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Business News of Friday, 9 December 2016


Consumers still prefer branch-banking—KPMG Survey

Branch-banking remains the most dominant channel for customers’ transaction in Ghana, KPMG Ghana Banking Industry Customer Satisfaction Survey (BICSS) has found.

The survey, which involved 600 retail banking customers interviewed in Accra, Kumasi and Takoradi, found that branch remains the most dominant channel for customers’ transactions in Ghana, with ATM usage trailing slightly behind.

On a weekly basis, usage of point of sales (POS) was the lowest at 2%, mobile banking was 4% while internet banking was 3%.

The Survey found that customers appreciate the convenience and flexibility afforded them by the alternate channels, however they want reassurance on the security of such platforms, as electronic fraud was a prime concern for respondents.

“Digital penetration remains low but presents great opportunity for banks to achieve efficiency. Considering the unanticipated degree of mobile money penetration, the adoption of non-traditional channels might be slow but certain,” the Survey report said.

The survey used KPMG Customer Satisfaction Index (CSI) methodology, which consists of six elements of customer satisfaction: customer care, executional excellence, branding, and convenience, value for money and products and service offerings.

The report noted that: “These measures were used to capture customer perceptions; and the message is clear: banking customers in Ghana want excellent service quality. 36% of respondents say service quality is the most important reason for maintaining banking relationship. The other reasons respondents cited include proximity of branches (15%) and image and reputation (14%) and financial stability (12%).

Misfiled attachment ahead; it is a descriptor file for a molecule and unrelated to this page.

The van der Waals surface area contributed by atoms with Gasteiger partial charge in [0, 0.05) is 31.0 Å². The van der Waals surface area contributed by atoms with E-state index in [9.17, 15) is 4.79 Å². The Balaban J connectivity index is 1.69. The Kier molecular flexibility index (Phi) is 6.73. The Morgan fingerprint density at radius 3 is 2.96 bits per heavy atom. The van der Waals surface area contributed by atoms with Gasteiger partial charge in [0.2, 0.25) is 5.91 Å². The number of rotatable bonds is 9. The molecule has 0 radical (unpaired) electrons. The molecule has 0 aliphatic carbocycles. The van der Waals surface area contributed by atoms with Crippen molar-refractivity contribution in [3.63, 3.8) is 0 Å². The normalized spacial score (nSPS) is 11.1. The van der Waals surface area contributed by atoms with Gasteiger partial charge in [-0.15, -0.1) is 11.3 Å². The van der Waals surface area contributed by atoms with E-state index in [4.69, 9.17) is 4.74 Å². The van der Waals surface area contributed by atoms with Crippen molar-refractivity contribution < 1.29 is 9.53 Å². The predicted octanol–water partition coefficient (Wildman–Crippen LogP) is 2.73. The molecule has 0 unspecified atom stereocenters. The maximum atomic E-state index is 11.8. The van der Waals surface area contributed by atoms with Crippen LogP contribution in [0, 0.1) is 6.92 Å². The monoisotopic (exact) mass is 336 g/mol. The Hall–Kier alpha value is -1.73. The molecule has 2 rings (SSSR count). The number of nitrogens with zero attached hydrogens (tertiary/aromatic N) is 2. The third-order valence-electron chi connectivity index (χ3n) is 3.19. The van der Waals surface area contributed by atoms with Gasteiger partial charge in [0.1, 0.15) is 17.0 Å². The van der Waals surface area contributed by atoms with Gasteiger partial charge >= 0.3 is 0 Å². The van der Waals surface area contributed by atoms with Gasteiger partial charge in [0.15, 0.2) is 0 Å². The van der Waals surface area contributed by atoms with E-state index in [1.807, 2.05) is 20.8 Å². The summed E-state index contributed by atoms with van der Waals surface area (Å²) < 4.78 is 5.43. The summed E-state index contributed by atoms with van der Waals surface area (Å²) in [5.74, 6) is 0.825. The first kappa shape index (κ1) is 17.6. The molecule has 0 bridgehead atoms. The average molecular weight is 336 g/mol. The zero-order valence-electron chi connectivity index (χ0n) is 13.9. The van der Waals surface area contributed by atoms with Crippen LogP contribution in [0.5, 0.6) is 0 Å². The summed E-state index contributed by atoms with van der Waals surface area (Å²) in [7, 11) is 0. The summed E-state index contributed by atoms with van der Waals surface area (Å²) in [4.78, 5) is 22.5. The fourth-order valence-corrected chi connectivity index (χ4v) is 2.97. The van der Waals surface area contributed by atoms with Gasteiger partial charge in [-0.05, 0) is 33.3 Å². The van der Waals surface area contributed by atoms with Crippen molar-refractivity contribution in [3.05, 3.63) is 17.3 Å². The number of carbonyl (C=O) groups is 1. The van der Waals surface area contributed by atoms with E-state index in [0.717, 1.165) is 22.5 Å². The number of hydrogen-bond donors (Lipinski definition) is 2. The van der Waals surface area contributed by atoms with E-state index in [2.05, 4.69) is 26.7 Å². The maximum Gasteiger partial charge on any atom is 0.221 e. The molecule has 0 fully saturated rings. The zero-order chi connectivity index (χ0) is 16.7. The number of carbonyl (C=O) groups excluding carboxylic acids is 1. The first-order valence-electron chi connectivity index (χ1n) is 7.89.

The results show a direct bottom-line impact for banks that score high on the KPMG customer satisfaction index. Almost without exception, the top 5 banks on CSI index also achieved above average industry return on equity. With more competition, Ghana’s banking customers have naturally started to differentiate their banks based on their experience when interacting with them.”

The survey also considered customers’ loyalty to their banks. While 55% of respondent would recommend their banks to friends and families, 45% of customers will not. 11% of respondents are planning to change their banks and can be wooed by competitor banks. Value for money (what customers pay in bank charges and interest versus the service they receive) is one main area where customers feel dissatisfied with banks in Ghana.

“The banking industry players in Ghana definitely need to pay attention to service quality. Compared with other African countries, Ghana ranked in top ten countries on the KPMG customer satisfaction index. We conducted the same survey across 18 African countries.

Again, customer satisfaction ranks top for customers across the continent as the number one reason for maintaining banking relationship.

In our view, it is imperative that customer experience becomes a core part of banks’ strategy in order to attract, maintain and keep customers altogether. Nevertheless, the challenge is that ‘customer satisfaction’ is not a single lever or discreet project that banking executives can simply invest into, activate or install.

Rather it is a complex web of facets and perceptions, all of which combine to create the customer experience. There are dozens of potential levers and thousands of combinations that can be pulled, and no two banks will pull them in the same way,” the report said.

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